Laura Tillman, Associated Press
VARDAMAN, Miss. — On a recent afternoon in this Mississippi sweet potato farming town of 1,300, a group of immigrants gathered in the safe haven of the Catholic Charities office to discuss visa options.
The conversation quickly turned to the immigration bill being debated in the state Legislature, and talk of what to do if it passes.
Immigrant advocates mostly suggest they pray the bill does not become law.
Vardaman's farms, packing plants and furniture factories 150 miles northeast of Jackson have brought a small migratory wave to the green rolling hills and expansive fields over the past two decades. Many people here illegally are from the Mexican state of San Luis Potosi, and came to join a relative holding a work visa. Their lives could change radically under the law.
House Bill 488, the Support Our Law Enforcement and Safe Neighborhoods Act of 2012, mimics tough immigration laws enacted in Arizona and Alabama. It has passed the House and faces a Tuesday deadline for consideration in a Senate committee.
The measure would require police to call U.S. Immigration and Customs Enforcement whenever they arrest someone suspected of being in the country illegally. The bill also forbids illegal immigrants from doing simple state transactions, such as applying for a driver's license. Law enforcement departments that don't comply would be subject to fines of up to $5,000 per day. An estimated 45,000 illegal immigrants live in Mississippi, according to the Pew Hispanic Center.
The bill's chief author, Rep. Becky Currie, R-Brookhaven, says it would ensure the state's workforce is legal. Mississippi tea party president Roy Nicholson argues that jobs vacated by illegal workers would be filled by U.S. citizens. The Mississippi Federation for Immigration Reform and Enforcement also strongly supports the bill.
Republican Gov. Phil Bryant continues to back the bill, saying employers with legal workers shouldn't be affected.
ICE would not comment on the legislation, though a spokesman said the agency works well with Mississippi law enforcement authorities.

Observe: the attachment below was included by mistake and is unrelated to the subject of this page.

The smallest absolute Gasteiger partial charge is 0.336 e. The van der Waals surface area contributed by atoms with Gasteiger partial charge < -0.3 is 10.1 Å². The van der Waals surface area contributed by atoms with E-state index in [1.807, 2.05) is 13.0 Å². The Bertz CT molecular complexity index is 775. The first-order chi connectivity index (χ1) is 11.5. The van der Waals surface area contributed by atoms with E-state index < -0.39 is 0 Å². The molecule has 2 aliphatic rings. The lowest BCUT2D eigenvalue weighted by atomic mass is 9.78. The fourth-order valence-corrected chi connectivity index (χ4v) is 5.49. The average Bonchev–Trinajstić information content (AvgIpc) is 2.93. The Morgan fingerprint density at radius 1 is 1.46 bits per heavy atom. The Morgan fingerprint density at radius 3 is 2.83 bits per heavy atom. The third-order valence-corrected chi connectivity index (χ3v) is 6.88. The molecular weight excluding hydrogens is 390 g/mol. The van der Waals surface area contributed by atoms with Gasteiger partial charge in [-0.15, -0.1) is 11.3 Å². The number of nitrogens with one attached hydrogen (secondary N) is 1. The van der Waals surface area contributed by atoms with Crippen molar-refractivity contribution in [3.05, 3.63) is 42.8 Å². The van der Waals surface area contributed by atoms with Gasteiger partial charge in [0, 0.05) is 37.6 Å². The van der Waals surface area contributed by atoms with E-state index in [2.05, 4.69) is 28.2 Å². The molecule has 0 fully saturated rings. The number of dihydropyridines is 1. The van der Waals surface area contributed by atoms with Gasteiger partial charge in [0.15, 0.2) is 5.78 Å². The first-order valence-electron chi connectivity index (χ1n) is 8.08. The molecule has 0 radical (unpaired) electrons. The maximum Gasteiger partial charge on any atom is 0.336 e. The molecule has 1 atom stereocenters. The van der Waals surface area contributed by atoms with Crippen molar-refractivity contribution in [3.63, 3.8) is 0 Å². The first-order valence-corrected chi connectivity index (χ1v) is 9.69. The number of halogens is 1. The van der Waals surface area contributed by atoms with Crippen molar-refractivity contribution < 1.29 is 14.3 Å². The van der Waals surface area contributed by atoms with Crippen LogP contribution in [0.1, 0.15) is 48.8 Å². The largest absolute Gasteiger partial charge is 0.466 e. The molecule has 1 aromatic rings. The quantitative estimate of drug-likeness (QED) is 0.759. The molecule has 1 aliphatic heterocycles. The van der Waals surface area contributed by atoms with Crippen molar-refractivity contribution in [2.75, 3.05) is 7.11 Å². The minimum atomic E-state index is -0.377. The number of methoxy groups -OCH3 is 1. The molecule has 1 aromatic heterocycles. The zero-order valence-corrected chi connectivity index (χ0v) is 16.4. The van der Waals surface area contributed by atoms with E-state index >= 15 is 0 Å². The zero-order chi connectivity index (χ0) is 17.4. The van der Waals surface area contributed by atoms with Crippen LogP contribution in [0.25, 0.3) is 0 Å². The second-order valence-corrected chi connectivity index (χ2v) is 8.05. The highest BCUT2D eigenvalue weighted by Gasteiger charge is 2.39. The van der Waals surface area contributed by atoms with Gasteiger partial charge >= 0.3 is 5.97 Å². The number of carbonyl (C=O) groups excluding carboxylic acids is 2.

The bill faces opposition from some of the state's most powerful law enforcement and agricultural groups. Sheriffs and police chiefs say it could fill local jails with illegal immigrants without adequate funding to feed and house them. The Mississippi Economic Council, a politically powerful state chamber of commerce, says federal law is the best means of assuring the workforce is legal.
Mark Leggett, president of the Mississippi Poultry Association, says the bill dredges up ugly chapters of Mississippi's past.
"This creates an image problem that Mississippi doesn't need based on our history," Leggett said.
In Vardaman, Calhoun County Sheriff Greg Pollan opposes the bill and says local immigrants don't cause any more problems than anyone else.
At Vardaman Elementary School, a 12-year-old named Jenny said she heard about the immigration bill the way many of her neighbors have — over a Spanish-language TV news broadcast. She asked her parents whether the immigration police would take them away.
Only if you're outside, her mother said.
"I said, 'Mom, I'm never gonna go outside.'"
Jenny was born in the United States to Mexican immigrant parents who acknowledge they don't have proper documents. Her family asked that their last name be withheld for fear of deportation.
In their Mississippi home, the traditions of her parents' native Mexico have fused with Southern country living.
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